More information about this seller | Contact this seller

Buy New
US$ 32.17
Convert currency

Add to Basket

Shipping: FREE
From United Kingdom to U.S.A.
Destination, rates & speeds

2.

Anne-Marie Slaughter
Published by Random House Audio (2015)
ISBN 10: 0385367902 ISBN 13: 9780385367905
New Quantity Available: 1
Seller:
Irish Booksellers
(Portland, ME, U.S.A.)
Rating
[?]

Book Description Random House Audio, 2015. Condition: New. book. Seller Inventory # M0385367902

More information about this seller | Contact this seller

Buy New
US$ 28.91
Convert currency

Add to Basket

Shipping: US$ 3.27
Within U.S.A.
Destination, rates & speeds

3.

Anne-Marie Slaughter
Published by Random House Audio Publishing Group (2015)
ISBN 10: 0385367902 ISBN 13: 9780385367905
New Quantity Available: 1
Seller:
The Book Depository
(London, United Kingdom)
Rating
[?]

Book Description Random House Audio Publishing Group, 2015. CD-Audio. Condition: New. Unabridged. Language: English . Brand New. NAMED ONE OF THE BEST BOOKS OF THE YEAR BY THE WASHINGTON POST, NPR, AND THE ECONOMIST - Slaughter s gift for illuminating large issues through everyday human stories is what makes this book so necessary for anyone who wants to be both a leader at work and a fully engaged parent at home. --Arianna Huffington When Anne-Marie Slaughter accepted her dream job as the first female director of policy planning at the U.S. State Department in 2009, she was confident she could juggle the demands of her position in Washington, D.C., with the responsibilities of her family life in suburban New Jersey. Her husband and two young sons encouraged her to pursue the job; she had a tremendously supportive boss, Secretary of State Hillary Clinton; and she had been moving up on a high-profile career track since law school. But then life intervened. Parenting needs caused her to make a decision to leave the State Department and return to an academic career that gave her more time for her family. The reactions to her choice to leave Washington because of her kids led her to question the feminist narrative she grew up with. Her subsequent article for The Atlantic, Why Women Still Can t Have It All, created a firestorm, sparked intense national debate, and became one of the most-read pieces in the magazine s history. Since that time, Anne-Marie Slaughter has pushed forward, breaking free of her long-standing assumptions about work, life, and family. Though many solutions have been proposed for how women can continue to break the glass ceiling or rise above the motherhood penalty, women at the top and the bottom of the income scale are further and further apart. Now, in her refreshing and forthright voice, Anne-Marie Slaughter returns with her vision for what true equality between men and women really means, and how we can get there. She uncovers the missing piece of the puzzle, presenting a new focus that can reunite the women s movement and provide a common banner under which both men and women can advance and thrive. With moving personal stories, individual action plans, and a broad outline for change, Anne-Marie Slaughter reveals a future in which all of us can finally finish the business of equality for women and men, work and family. Praise for Unfinished Business Another clarion call from Slaughter . . . Her case for revaluing and better compensating caregiving is compelling. . . . [Slaughter] makes it a point in her book to speak beyond the elite. --Jill Abramson, The Washington Post Slaughter s important contribution is to use her considerable platform to call for cultural change, itself profoundly necessary. . . . It should go right into the hands of (still mostly male) decision-makers. --Los Angeles Times Compelling and lively . . . The mother of a manifesto for working women. --Financial Times A meaningful correction to Sheryl Sandberg s Lean In . . . For Slaughter, it is organizations--not women--that need to change. --Slate I m confident that you will be left with Anne-Marie s hope and optimism that we can change our points of view and policies so that both men and women can fully participate in their families and use their full talents on the job. --Hillary Rodham Clinton An eye-opening call to action from someone who rethought the whole notion of having it all, Unfinished Business could change how many of us approach our most important business: living. --People From the Hardcover edition. Seller Inventory # AAS9780385367905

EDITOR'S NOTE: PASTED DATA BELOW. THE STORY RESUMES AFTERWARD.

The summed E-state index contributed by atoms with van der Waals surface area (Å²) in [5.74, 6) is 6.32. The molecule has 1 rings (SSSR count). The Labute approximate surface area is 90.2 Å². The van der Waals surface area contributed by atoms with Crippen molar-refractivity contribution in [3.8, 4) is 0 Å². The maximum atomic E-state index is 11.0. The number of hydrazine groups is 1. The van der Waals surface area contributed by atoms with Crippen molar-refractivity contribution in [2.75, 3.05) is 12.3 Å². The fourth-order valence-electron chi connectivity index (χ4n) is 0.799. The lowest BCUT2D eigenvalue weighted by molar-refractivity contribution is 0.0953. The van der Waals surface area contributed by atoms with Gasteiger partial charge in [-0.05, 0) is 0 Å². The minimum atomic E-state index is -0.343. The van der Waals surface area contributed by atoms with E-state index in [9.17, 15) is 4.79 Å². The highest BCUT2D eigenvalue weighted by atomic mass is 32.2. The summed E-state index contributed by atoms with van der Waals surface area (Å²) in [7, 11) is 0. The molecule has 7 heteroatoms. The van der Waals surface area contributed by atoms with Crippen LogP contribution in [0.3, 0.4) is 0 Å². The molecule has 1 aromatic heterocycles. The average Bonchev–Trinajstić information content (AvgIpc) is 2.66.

More information about this seller | Contact this seller

Buy New
US$ 52.21
Convert currency

Add to Basket

Shipping: FREE
From United Kingdom to U.S.A.
Destination, rates & speeds

4.

Slaughter, Anne-Marie
Published by Random House (2015)
ISBN 10: 0385367902 ISBN 13: 9780385367905
New Quantity Available: 1
Seller:
Revaluation Books
(Exeter, United Kingdom)
Rating
[?]

Book Description Random House, 2015. Audio CD. Condition: Brand New. unabridged edition. 6.00x5.00x1.00 inches. In Stock. Seller Inventory # z-0385367902

More information about this seller | Contact this seller

Buy New
US$ 48.46
Convert currency

Add to Basket

Shipping: US$ 9.79
From United Kingdom to U.S.A.
Destination, rates & speeds

5.

Slaughter, Anne-Marie
Published by Random House Audio (2015)
ISBN 10: 0385367902 ISBN 13: 9780385367905
New Quantity Available: 2
Seller:
Murray Media
(NORTH MIAMI BEACH, FL, U.S.A.)
Rating
[?]

Book Description Random House Audio, 2015. Audio CD. Condition: New. Never used!. Seller Inventory # P110385367902

More information about this seller | Contact this seller

Buy New
US$ 63.12
Convert currency

Add to Basket

Shipping: FREE
Within U.S.A.
Destination, rates & speeds

6.

Anne-Marie Slaughter
ISBN 10: 0385367902 ISBN 13: 9780385367905
New Quantity Available: 1
Seller:
AussieBookSeller
(Lidcombe, NSW, Australia)
Rating
[?]

Book Description Compact Disc. Condition: New. Compact Disc. Shipping may be from our Sydney, NSW warehouse or from our UK or US warehouse, depending on stock availability. 0.318. Seller Inventory # 9780385367905

More information about this seller | Contact this seller

Buy New
US$ 33.98
Convert currency

Add to Basket

Shipping: US$ 37.00
From Australia to U.S.A.
Destination, rates & speeds